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Getting Started with Facebook Advertising: Part 2

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Once you have a Facebook page set up, you can begin the serious business of Facebook advertising. A modern, social alternative to more costly AdWords PPC campaigns, a Facebook advertising campaign can be a much cheaper, less time intensive way to brand build and sell than traditional search engine-based solutions. See Part 1 of this series for what you need to consider before starting advertising with Facebook.

If you’re new to advertising, Facebook is less daunting than AdWords,  but still offers a host of attractive targeting solutions to reassure you that the advert – and by extension your business – is being placed in front of the right kind of internet user.

Facebook bills its advertising network as a chance to “…connect with people who are the right fit for your business.” It does this by harnessing all it knows about its one billion users likes, location and interests. This is a potent mix for the would-be advertiser, because it means you can literally place your brand in front of those already interested in what you’re selling.

The social network estimates that those who like your Facebook page spend twice as much as those who don’t. With this in mind,  the advertising platform offers businesses lots of options to increase their engagement.

1. Decide What You Want To Do

There are a number of things you can do with a Facebook advert. The social network gives you the option to do a range of  things via an advert including;

Get more page likes – this type of advert will have a headline, an image and a line or two of body text. Users clicking on the ad will go through to your brand’s Facebook page rather than your company website.

Promote a post – if you have a specific post on your Facebook page which would benefit from a higher profile, you can choose to promote that specific post. This gives it a more prominent position in newsfeeds and means more users are likely to see it when they log in to Facebook. This could be relevant if you have a new product announcement or a special offer.

Increase event attendance – if you are hosting an event such as an opening evening, a show, a launch or a concert for example, you can use a Facebook ad to increase attendance. The advert will show to users who are more likely to want to attend your event, helping to make the date a success.

2. Creating the Advert

Just as with PPC advertising, your Facebook ad will have an advert title and a limited space for body text. Unlike PPC ads, you can also add an image on the Facebook ad such as a logo or other picture.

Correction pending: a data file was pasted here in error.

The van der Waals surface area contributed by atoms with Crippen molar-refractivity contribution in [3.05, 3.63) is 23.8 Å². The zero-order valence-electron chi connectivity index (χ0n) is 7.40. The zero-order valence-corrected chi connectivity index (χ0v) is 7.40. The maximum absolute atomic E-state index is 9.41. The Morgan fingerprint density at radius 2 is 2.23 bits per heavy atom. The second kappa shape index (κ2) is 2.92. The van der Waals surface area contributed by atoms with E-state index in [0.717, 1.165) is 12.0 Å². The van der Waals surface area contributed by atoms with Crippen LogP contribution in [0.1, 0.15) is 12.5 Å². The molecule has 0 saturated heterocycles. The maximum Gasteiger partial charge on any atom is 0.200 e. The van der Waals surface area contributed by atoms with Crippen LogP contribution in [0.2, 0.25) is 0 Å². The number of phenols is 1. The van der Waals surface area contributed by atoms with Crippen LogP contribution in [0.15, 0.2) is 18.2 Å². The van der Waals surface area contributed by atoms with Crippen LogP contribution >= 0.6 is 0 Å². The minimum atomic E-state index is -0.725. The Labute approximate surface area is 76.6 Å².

The standard rules of ad writing apply – make sure the title is catchy and the body text clear, concise and snappy. The picture should also be eye-catching. The space for the image is quite small but that doesn’t mean that it should be boring – use all of the space as creatively as possible by introducing bright colors or an eye-catching logo if your brand is well-known. Facebook allows 100 x 72 pixels for the image which is a small thumbnail size. Choosing the image is possibly the  most challenging part of the ad creation process on Facebook.

When you have input the ad text and image, you’ll see a section below the input screen called sponsored stories. This gives you the option to increase your profile by allowing Facebook users to discover your brand through their friend’s activity. In practice this means that Facebook will show users who don’t like your page when a friend does like your page or performs an activity such as ‘check ins’ to your business location. You don’t need to assign any extra budget to take advantage of this feature.

Now that you have an advert set up, you’re ready to dive in to the targeting and budgeting options. We’ll cover these in the final part of this series.

Image:  I Like Facebook — Original Billboard Image from Shutterstock

About the Author

Rebecca is the managing director of search engine optimization agency Dakota Digital a full-service agency offering SEO, online PR, web copywriting, media relationship management, and social media strategy. Rebecca works directly with each client to increase online visibility, brand profile, and search engine rankings. She has headed a number of international campaigns for large brands.

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